Good to know we’re not alone in this. As far as a gray M-Th maybe see if there’s any groups or cursos you could do…something.

    I also recommend you to check out it’s a challenge that has really let me see an upside to life!


  11. This blog post hit me right in the feels (and made me chuckle on multiple occasions). I’m in my 15th month in Thailand, teaching English in Bangkok, but the feelings are the same. Some days I am so frustrated with life, with all the little challenges that come with being an ‘adult’ and the ex-pat struggles on top of it. Having my family and support system on the other side of the world is its own struggle, and it takes a long time to re-build that somewhere new. So I think it’s okay to have ourselves a pity party from time to time, because we’re doing something most people wouldn’t even imagine doing, and it’s flipping hard! I try to be mindful of this opportunity, and enjoy it (especially on weekends), but sometimes I just have to say ‘you know what, right now this sucks’ and be okay with it. And it’s so refreshing to read you saying just that in your blog post! I loved it. And I hope you find little things to look forward to, to get through your Winter Blues.

    *By the way, the no ‘poo thing made me crack up. I have been dying to try it, but in Thailand not washing your hair TWICE a day is like wearing the same underwear for a week. I think my co-teachers would die if I stopped washing my hair. As soon as the school year ends in 3 weeks, I am going no ‘poo and saying screw it to anyone who looks disapprovingly at my greasy hair!


    • Ha I’m so glad you can relate!! Yeah sometimes a mini pity party is okay for sure. I try every day to find something good even if it’s small, but sometimes it’s not enough to change your mood.

      I didn’t realize that Thais were so hygiene centric! Ha no one here has noticed, I’ve just been keeping my hair in a pony tail, which I was doig before anyways because my hair was so long and annoying. I chopped about 6 inches off so I’m eager for it to start looking good so I can wear it down more often haha. I’m starting week 4 of no poo today!

      Thank you for reading 🙂


  12. I remember relating to this when I first read it, still can relate.

    With me, I’m a little older than most auxiliaries and have had an overall pretty rough life…2012 – mid 2013 reached such a level of WTF-ness that I’ve been encouraged to write a book about part of it. Then I moved to Madrid last year and had a rough start. Now life is less chaotic, and even _with_ all the chaos and drama this has been one of the easiest experiences I’ve ever had, but I still have so many questions and doubts…the decision to be here and stay here, to stay in Madrid specifically (I think I’d jump at the chance to live in Seville again were it possible), to stay in such a poor first-world country, while simultaneously recognizing that life back at “home” is problematic, to say the least. So many decisions come with straying from the beaten path.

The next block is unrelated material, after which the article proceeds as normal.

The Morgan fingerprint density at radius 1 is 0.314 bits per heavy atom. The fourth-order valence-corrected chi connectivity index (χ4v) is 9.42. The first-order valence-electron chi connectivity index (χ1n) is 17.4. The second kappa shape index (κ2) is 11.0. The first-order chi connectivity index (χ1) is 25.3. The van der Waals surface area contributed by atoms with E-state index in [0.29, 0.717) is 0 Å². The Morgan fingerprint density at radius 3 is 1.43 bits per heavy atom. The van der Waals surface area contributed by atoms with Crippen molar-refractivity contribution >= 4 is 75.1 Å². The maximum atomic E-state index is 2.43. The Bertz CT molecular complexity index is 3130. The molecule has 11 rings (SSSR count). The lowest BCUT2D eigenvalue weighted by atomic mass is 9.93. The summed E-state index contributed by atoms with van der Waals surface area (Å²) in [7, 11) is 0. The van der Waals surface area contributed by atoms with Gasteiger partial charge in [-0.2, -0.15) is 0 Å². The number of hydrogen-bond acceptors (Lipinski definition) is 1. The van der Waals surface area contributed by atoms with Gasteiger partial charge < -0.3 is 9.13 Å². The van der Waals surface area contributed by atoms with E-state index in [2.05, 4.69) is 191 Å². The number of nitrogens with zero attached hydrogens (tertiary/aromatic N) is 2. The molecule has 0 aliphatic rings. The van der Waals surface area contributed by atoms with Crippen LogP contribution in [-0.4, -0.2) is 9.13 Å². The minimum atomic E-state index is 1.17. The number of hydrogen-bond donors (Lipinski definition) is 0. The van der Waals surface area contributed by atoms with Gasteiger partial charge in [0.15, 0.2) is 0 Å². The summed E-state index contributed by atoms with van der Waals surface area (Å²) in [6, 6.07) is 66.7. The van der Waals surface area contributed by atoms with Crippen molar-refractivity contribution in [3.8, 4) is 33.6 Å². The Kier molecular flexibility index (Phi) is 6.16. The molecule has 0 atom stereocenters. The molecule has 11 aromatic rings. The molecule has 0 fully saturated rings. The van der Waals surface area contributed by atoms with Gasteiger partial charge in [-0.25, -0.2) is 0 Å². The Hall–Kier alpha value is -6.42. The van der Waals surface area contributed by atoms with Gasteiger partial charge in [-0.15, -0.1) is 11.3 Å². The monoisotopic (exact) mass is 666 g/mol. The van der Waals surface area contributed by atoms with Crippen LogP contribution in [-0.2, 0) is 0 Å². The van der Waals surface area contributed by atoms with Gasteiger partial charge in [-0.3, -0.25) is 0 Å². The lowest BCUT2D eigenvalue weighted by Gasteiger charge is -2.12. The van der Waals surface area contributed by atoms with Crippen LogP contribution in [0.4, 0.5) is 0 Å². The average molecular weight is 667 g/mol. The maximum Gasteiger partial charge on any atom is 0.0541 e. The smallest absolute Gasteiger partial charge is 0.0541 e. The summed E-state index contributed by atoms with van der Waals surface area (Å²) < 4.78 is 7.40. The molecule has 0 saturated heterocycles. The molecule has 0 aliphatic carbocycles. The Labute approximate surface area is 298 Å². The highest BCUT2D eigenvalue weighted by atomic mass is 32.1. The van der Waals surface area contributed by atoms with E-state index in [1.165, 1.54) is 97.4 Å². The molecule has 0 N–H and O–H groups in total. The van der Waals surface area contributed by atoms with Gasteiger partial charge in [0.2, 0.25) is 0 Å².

• I’m glad you can relate! But not that you’re feeling down. Luckily it seems like this year’s been a nice variation for you, even with all of it’s crazy twists and turns. Hopefully the beautiful spring weather will lift both of our spirits a bit. Thanks for reading, Revé!


  13. Chelsea, I see that you wrote this post quite a bit ago but I still want to thank you for your honesty!! I was an Auxilliar 2013-2014 in a small town outside Seville. While some days teaching/assisting was rewarding, 70% of the time I felt completely useless. Through extra tutoring gigs and a life saving gym membership I was able to perk up my days. Plus, I was living with another American girl who ended up becoming my best friend.
    So why am I writing you? Well after a year back in the states, I’m ready for another ‘go’ at Spain. And while its easy to just remember the days filled with tinto de verrano the reality is
    you’re in a foreign city, with no friend/family network, no legitimate career purpose, and often very little deneiro. While I’m still dead set on going back, your post reminded me of the everyday realities and for that I’m very thankful. Ultimately, I think knowing that others are feeling the same roller-coaster of emotions will really help in my next experience in Espana. Gracias 🙂


    • Hey Anna, I’m glad you liked the post! You seem pretty centered about your decision to come back to Spain and luckily you know what to expect so you’ll have more ways to combat the bad days. It helps to never compare one year to another. Each school year is a totally different experience with a new school, new friends, roommates etc. So, as you already know, you’ve got to put your best foot forward! And yes, of course, other people are going through the same thing so that’s definitely good for morale 😉 Good luck with your return to España!


  14. Great read Chelsea 🙂 I’m currently in my post-college, don’t know what to do with my life slump- but it’s here in the US. I do keep thinking that I need some adventure and to get back to Spain (Seville 2012). So, I’ve semi-decided to go back to school for my licensure and Masters in teaching. Real world office life has made me so depressed! It seems to be true that it’s not as important where your four walls are but who is in those four walls with you. But, I also feel that some of us have greater personal growth when we are in a foreign country and culture. Thanks for your honesty in your post and I hope that you’re out of your slump now. Maybe it’s time for your next big adventure…